Asparagus is the rare perennial vegetable, meaning once you plant it, it will continue to grow for years to come. In fact, asparagus doesn’t begin tasting like the delicious vegetable we know and love until at least the second or third year, but will continue to produce vegetables for 15 to 20 years, sometimes more. If you’re in it for the long haul and have the space to dedicate exclusively to asparagus, here are some tips on how to grow asparagus to get you started.
TYPES OF ASPARAGUS
Each individual asparagus plant is either male or female. Male plants produce more harvestable stalks than female plants, which put much of their energy into producing seeds. Some varieties of asparagus produce almost exclusively male plants and are great if high yield is the goal. Otherwise, you can thin out female plants after planting.
Grow about 10 plants per family member, more if you eat lots of asparagus or intend to preserve it.
WHEN TO GROW
Prepare your garden bed in the fall and plant in the spring after the danger of frost has passed. Whether starting from asparagus heads, seeds, or transplants you’ll need to wait until soil temperatures reach at least 60° F – 70° F before planting. Asparagus seeds prefer even warmer temperatures (around 77° F) to germinate properly. You can sow seeds indoors 6-8 weeks prior to the last frost of the season.
WHERE TO GROW
Asparagus does best in grow zones 1-7. It is difficult to grow in warmer southern zones such as states along the gulf coast. Be sure you have at least a 4′ X 4′ section of garden that you can dedicate exclusively to asparagus for at least 2 or 3 years (more is better), otherwise it will not be worth it. This space should receive full exposure to the sun, though a little shade will not be detrimental. Be sure that other garden activities will not interfere with the space where you intend to plant your asparagus.
Asparagus does best in light soils that drain extremely well. Be sure to till and weed your garden bed thoroughly, removing any obstructions such as sticks and rocks. Fortify the soil with lots of organic material like mature compost or aged manure before planting. We suggest you till in about 3 inches of compost in the fall and then mulch over for the winter.
Keep in mind that you only plant asparagus once. The most important thing for a long-lasting, successful crop is to properly prepare the soil. The pH of the soil should be 6.0 to 6.5.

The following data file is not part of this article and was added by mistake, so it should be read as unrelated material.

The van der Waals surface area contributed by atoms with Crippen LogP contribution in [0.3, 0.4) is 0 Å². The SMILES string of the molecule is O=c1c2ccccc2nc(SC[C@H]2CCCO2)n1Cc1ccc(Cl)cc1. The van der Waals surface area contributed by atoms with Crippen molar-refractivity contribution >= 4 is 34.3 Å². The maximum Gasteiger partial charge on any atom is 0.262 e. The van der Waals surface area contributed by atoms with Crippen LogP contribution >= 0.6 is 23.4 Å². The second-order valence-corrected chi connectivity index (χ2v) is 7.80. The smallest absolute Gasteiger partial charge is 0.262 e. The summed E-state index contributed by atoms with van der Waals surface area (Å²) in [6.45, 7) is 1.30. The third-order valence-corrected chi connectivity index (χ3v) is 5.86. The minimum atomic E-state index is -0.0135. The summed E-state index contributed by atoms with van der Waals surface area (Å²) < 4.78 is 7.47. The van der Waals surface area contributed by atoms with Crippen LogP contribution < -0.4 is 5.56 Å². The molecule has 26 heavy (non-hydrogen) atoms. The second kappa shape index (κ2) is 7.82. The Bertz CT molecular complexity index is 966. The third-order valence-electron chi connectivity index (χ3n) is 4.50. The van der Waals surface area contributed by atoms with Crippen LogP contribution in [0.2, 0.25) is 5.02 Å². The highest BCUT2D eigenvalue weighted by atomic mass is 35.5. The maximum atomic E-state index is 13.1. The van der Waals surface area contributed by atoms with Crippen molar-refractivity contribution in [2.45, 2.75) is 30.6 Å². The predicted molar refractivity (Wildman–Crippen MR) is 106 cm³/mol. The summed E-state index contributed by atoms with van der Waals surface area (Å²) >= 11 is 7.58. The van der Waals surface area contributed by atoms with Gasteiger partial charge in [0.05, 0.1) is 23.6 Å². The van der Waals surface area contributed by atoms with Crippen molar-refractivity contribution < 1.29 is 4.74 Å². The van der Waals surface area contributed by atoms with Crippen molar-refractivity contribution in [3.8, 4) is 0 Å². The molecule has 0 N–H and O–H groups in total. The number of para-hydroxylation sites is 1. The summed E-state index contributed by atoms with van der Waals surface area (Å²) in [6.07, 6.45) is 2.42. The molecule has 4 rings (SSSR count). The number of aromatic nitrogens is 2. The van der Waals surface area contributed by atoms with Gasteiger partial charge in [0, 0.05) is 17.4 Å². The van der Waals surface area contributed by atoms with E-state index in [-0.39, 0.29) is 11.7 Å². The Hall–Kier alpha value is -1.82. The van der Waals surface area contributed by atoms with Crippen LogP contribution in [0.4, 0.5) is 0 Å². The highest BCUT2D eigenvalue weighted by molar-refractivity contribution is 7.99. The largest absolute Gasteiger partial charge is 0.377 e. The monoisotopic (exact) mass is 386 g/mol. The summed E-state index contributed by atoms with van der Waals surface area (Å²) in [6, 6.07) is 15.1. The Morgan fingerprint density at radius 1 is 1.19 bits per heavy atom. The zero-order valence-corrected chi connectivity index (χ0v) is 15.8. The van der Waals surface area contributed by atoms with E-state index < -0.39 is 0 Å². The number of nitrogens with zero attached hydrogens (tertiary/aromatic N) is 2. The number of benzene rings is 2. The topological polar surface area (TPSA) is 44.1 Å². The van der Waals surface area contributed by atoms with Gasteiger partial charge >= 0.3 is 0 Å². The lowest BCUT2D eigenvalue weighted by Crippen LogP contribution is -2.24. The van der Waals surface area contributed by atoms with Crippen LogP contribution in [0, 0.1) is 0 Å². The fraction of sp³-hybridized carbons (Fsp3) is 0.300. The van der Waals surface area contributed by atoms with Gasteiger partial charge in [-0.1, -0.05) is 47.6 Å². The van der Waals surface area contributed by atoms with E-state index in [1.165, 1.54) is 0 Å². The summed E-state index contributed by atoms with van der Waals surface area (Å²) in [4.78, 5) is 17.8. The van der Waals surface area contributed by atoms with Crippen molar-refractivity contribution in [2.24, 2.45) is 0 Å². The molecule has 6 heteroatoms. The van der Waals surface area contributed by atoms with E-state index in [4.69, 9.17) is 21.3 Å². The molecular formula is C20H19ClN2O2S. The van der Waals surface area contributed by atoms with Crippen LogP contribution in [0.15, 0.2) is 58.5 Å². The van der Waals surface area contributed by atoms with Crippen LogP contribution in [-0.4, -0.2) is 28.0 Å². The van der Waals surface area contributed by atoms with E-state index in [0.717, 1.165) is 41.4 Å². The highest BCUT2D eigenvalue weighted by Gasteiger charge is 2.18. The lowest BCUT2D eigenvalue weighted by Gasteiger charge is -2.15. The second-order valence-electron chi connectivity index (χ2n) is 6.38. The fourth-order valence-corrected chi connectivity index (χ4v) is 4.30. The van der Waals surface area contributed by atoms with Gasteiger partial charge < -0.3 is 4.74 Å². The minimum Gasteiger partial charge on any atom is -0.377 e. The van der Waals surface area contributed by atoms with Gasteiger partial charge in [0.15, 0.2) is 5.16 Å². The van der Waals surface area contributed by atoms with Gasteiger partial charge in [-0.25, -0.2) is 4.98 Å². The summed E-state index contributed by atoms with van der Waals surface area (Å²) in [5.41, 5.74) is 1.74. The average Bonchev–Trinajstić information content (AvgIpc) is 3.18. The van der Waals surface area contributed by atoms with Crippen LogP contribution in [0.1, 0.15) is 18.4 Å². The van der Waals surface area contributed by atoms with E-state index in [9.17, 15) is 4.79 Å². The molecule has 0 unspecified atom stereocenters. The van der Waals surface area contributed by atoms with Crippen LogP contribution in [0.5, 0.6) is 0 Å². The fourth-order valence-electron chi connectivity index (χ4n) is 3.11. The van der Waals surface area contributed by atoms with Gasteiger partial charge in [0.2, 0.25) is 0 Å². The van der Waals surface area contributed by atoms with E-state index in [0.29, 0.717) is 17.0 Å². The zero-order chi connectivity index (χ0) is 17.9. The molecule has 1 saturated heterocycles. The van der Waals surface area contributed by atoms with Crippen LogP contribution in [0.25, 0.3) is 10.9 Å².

To get a head start, plant 1 year-old asparagus heads. If you start from seed, you’ll have to wait an extra year to enjoy homegrown asparagus. Don’t bother with 2 year-old heads, which often suffer from transplant shock, which delays the rate of their maturity. Be sure to only purchase healthy crowns from a reputable source.
Dig a 6″ deep trench down the center of your prepared garden bed. Plant each crown 1 to 2 feet apart (budding end up if they are flowering) and cover with 3 inches of soil. Add 2 more inches of soil two weeks later and repeat the process until you create a slight mound above the surface level of the garden.
For better results, soak your crowns in compost tea for about 20 minutes prior to planting.
Apply mulch. Leave any foliage that is killed in the winter to provide protection but remove before new growth as it appears in the spring and apply fresh mulch.
GROWING FROM SEED
If you choose to grow asparagus from seed, start them indoors in individual containers 6 to 8 weeks prior to the last frost of the winter. Keep the soil warm (about 77° F) until they sprout, then lower to 60°-70° F. Transplant seedlings outdoors only after the danger of frost has passed. They should be about 1 foot tall. Plant them 3 inches deep, 1 to 2 feet apart along the center of your prepared garden bed.
When tiny flowers begin to appear you can check to see which are male and which are female with a magnifying glass. Female blossoms have distinct, three-lobed pistils while male flowers are longer and larger. Weed out all female plants.
Water regularly for the first 2 years after planting. Keep an eye on the soil during dry spells to be sure it doesn’t dry out for more than a moment between waterings. Use mulch to retain moisture in the soil.
Top feed in the fall and the spring with compost tea.
Resist harvesting until the third season if growing from seed. You can harvest in the second year if you’ve started from 1 year-old crowns, but if you wait until the third year, your crop will be that much better.
In the 3rd year, harvest spears over a 4-week period once they become long enough to eat. You can extend this harvest period to 8 weeks in the 4th year. This will usually be in the spring before the weather gets warm. Harvest every 2 to 3 days (every day as the weather warms). Cut them off at ground level.
Be sure your asparagus is well maintained each year and you should have asparagus each season for years to come.
Do you have tips on how to grow asparagus? Let us know in the comments section below.